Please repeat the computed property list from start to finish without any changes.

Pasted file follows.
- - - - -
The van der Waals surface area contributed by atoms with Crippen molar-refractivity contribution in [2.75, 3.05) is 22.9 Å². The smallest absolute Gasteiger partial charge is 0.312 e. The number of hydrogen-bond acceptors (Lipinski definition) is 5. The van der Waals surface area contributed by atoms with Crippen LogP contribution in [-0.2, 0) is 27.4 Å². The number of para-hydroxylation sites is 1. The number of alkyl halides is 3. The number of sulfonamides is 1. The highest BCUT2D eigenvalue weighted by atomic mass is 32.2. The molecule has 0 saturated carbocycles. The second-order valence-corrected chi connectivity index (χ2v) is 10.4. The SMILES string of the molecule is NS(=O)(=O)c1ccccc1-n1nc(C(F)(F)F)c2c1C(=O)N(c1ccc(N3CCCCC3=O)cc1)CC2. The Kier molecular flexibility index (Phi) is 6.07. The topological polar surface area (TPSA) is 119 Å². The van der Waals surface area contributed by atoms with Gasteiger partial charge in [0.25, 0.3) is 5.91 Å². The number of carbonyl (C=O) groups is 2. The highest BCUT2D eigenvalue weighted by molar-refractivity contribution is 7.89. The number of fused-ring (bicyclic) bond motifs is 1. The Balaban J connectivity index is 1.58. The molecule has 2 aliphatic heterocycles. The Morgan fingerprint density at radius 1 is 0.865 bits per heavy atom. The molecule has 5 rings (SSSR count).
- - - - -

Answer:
The van der Waals surface area contributed by atoms with Crippen molar-refractivity contribution in [2.75, 3.05) is 22.9 Å². The smallest absolute Gasteiger partial charge is 0.312 e. The number of hydrogen-bond acceptors (Lipinski definition) is 5. The van der Waals surface area contributed by atoms with Crippen LogP contribution in [-0.2, 0) is 27.4 Å². The number of para-hydroxylation sites is 1. The number of alkyl halides is 3. The number of sulfonamides is 1. The highest BCUT2D eigenvalue weighted by atomic mass is 32.2. The molecule has 0 saturated carbocycles. The second-order valence-corrected chi connectivity index (χ2v) is 10.4. The SMILES string of the molecule is NS(=O)(=O)c1ccccc1-n1nc(C(F)(F)F)c2c1C(=O)N(c1ccc(N3CCCCC3=O)cc1)CC2. The Kier molecular flexibility index (Phi) is 6.07. The topological polar surface area (TPSA) is 119 Å². The van der Waals surface area contributed by atoms with Gasteiger partial charge in [0.25, 0.3) is 5.91 Å². The number of carbonyl (C=O) groups is 2. The highest BCUT2D eigenvalue weighted by molar-refractivity contribution is 7.89. The number of fused-ring (bicyclic) bond motifs is 1. The Balaban J connectivity index is 1.58. The molecule has 2 aliphatic heterocycles. The Morgan fingerprint density at radius 1 is 0.865 bits per heavy atom. The molecule has 5 rings (SSSR count).